After making the Duer Scarf and Hat set in Oregon Duck’s colors, I had a ball of yellow and a ball of green acrylic left over. A couple of years later, I whipped up a set of green and gold fingerless gloves that ended the green but left me with not quite enough gold for much of anything. I tossed it into the odd-balls basket in my closet and forgot about it. Since I rarely use acrylics, I didn’t expect I’d find a use for that wee ball of yarn. In fact, were it not for the prime rule I gave myself for this year’s worth of Use that Stash projects, to use everything rather than cheat by donating or giving away perfectly good yarns, I probably would have quietly slipped it into a bag for donations and hoped someone else might find a good use for it.
As it turns out, inspiration struck. Just under 40 grams (1.4 oz) of chunky yellow acrylic yarn adds up to a nice pair of simple golden gauntlets, big man-sized.
I divided the yarn I had in half by winding it around my market basket handles, cutting it at the half-way point, and rewinding it into two center-pull balls. From there, I used the Norwegian Cast-on and a simple knit-purl rib. It took me about two hours total, including reworking a couple of times to get the size right. My man was happy with the results, too. Big, Man-sized gauntlets turned out to be a short but sweet way to use up a little bit of golden-colored yarn.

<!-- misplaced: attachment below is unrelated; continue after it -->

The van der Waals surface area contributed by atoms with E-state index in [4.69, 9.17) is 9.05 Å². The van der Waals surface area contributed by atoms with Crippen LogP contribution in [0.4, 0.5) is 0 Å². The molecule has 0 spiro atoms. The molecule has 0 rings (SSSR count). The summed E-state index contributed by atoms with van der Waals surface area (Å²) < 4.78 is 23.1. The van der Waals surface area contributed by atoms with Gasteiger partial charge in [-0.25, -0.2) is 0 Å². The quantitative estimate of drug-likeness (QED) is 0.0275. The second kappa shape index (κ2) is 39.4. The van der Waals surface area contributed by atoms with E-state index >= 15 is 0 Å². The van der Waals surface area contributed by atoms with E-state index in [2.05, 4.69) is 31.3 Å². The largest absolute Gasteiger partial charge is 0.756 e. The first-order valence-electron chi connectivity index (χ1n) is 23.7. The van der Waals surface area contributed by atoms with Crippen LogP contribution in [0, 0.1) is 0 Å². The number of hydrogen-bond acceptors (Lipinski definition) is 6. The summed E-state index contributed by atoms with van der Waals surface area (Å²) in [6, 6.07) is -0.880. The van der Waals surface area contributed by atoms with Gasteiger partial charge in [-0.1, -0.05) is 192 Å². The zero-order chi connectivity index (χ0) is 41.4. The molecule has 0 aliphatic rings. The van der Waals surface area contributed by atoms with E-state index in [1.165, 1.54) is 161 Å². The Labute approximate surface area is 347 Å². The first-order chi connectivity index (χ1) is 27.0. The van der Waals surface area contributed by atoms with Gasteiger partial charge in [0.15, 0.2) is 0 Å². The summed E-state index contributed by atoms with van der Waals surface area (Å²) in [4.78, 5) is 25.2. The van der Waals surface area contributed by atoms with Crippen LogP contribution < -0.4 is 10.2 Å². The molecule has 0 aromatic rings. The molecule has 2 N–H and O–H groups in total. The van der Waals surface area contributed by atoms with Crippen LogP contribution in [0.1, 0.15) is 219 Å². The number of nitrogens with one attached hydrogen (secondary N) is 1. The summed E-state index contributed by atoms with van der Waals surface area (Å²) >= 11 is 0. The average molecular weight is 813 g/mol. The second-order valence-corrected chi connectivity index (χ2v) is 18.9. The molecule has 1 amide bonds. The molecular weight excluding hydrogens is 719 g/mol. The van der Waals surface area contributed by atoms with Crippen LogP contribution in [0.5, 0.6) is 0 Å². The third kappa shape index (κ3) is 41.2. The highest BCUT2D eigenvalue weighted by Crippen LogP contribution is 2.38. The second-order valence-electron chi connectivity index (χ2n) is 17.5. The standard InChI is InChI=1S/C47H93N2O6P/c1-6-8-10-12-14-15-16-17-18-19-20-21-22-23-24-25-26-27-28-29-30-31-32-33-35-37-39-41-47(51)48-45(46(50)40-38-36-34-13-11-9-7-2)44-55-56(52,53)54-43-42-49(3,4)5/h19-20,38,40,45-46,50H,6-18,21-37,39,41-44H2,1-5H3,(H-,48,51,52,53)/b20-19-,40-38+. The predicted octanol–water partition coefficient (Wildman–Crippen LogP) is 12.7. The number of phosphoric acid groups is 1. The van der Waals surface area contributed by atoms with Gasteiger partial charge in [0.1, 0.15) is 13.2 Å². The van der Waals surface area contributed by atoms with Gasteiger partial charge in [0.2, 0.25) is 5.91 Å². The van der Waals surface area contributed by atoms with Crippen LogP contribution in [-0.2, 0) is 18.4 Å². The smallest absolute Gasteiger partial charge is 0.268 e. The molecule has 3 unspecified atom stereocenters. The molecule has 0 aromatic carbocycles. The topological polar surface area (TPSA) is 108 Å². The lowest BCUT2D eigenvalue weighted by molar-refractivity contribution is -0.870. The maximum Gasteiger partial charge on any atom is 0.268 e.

How to Create a Simple, Custom Gauntlet Pattern
- Measure your wrist and lower forearm as you would for gloves.
- Choose your yarn and tools. If you still have a label for your yarn, you can choose your knitting needles and determine gauge using that. If not, determine your gauge by knitting a small swatch in knit-purl ribbing (K1, P1) in a set of knitting needles you’d like to use.
- Decide how many stitches to cast on. For a simple set of knit-purl ribbing gauntlets like my big, man-sized ones, you’ll cast on an even number of stitches. Use your gauge to make a reasonable guess at the number you’ll need. For these big, man-sized gauntlets, the gauge was 4.5 stitches by 5 rows for one square inch. To get the 8 inches (20 cm) I needed to comfortably fit my man’s hand, I cast on 24 stitches. Remember that any ribbing will stretch, so you’ve got a bit of room for play. For instance, these big, man-sized gauntlets also fit my 7 inch (18 cm) wrists comfortably.
- Knit four to five rows of knit-purl ribbing, then try it on to see if it’s going to fit around the widest part of your hand without being too loose for your wrist. Once you’ve got a fit you like, jot down the details so you can make the second like the first, then knit away.
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